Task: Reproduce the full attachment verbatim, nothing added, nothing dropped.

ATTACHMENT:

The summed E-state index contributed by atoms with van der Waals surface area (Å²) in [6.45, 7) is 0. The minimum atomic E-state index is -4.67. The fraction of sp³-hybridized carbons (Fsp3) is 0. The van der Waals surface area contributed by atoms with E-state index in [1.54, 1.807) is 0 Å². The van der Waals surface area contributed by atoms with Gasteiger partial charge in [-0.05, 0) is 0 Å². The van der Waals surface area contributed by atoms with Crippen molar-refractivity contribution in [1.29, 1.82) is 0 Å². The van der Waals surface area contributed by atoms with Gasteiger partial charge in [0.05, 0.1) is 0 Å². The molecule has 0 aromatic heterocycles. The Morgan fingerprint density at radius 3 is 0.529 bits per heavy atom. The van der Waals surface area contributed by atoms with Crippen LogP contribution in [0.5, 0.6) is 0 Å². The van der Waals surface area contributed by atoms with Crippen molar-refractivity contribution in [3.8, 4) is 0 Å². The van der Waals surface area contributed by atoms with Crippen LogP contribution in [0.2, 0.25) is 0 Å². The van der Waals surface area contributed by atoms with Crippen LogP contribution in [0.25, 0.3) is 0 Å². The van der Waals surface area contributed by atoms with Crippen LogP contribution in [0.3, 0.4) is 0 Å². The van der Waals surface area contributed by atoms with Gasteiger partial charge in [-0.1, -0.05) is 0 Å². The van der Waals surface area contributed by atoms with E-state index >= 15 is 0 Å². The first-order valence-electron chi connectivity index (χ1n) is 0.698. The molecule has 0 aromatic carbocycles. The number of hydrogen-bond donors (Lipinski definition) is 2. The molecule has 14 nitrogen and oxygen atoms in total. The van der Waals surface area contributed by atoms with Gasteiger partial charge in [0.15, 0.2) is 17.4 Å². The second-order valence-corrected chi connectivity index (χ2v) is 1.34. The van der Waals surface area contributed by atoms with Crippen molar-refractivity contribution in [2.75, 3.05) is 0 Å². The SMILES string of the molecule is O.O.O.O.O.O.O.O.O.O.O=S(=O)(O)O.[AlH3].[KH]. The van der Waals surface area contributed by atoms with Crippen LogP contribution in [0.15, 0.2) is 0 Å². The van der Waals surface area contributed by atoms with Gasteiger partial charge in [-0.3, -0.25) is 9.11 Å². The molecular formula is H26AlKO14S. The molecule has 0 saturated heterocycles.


The summed E-state index contributed by atoms with van der Waals surface area (Å²) in [6.45, 7) is 0. The minimum atomic E-state index is -4.67. The fraction of sp³-hybridized carbons (Fsp3) is 0. The van der Waals surface area contributed by atoms with E-state index in [1.54, 1.807) is 0 Å². The van der Waals surface area contributed by atoms with Gasteiger partial charge in [-0.05, 0) is 0 Å². The van der Waals surface area contributed by atoms with Crippen molar-refractivity contribution in [1.29, 1.82) is 0 Å². The van der Waals surface area contributed by atoms with Gasteiger partial charge in [0.05, 0.1) is 0 Å². The molecule has 0 aromatic heterocycles. The Morgan fingerprint density at radius 3 is 0.529 bits per heavy atom. The van der Waals surface area contributed by atoms with Crippen LogP contribution in [0.5, 0.6) is 0 Å². The van der Waals surface area contributed by atoms with Crippen molar-refractivity contribution in [3.8, 4) is 0 Å². The van der Waals surface area contributed by atoms with Crippen LogP contribution in [0.2, 0.25) is 0 Å². The van der Waals surface area contributed by atoms with Crippen LogP contribution in [0.25, 0.3) is 0 Å². The van der Waals surface area contributed by atoms with Crippen LogP contribution in [0.3, 0.4) is 0 Å². The van der Waals surface area contributed by atoms with Gasteiger partial charge in [-0.1, -0.05) is 0 Å². The van der Waals surface area contributed by atoms with E-state index >= 15 is 0 Å². The first-order valence-electron chi connectivity index (χ1n) is 0.698. The molecule has 0 aromatic carbocycles. The number of hydrogen-bond donors (Lipinski definition) is 2. The molecule has 14 nitrogen and oxygen atoms in total. The van der Waals surface area contributed by atoms with Gasteiger partial charge in [0.15, 0.2) is 17.4 Å². The second-order valence-corrected chi connectivity index (χ2v) is 1.34. The van der Waals surface area contributed by atoms with Crippen molar-refractivity contribution in [2.75, 3.05) is 0 Å². The SMILES string of the molecule is O.O.O.O.O.O.O.O.O.O.O=S(=O)(O)O.[AlH3].[KH]. The van der Waals surface area contributed by atoms with Crippen LogP contribution in [0.15, 0.2) is 0 Å². The van der Waals surface area contributed by atoms with Gasteiger partial charge in [-0.3, -0.25) is 9.11 Å². The molecular formula is H26AlKO14S. The molecule has 0 saturated heterocycles.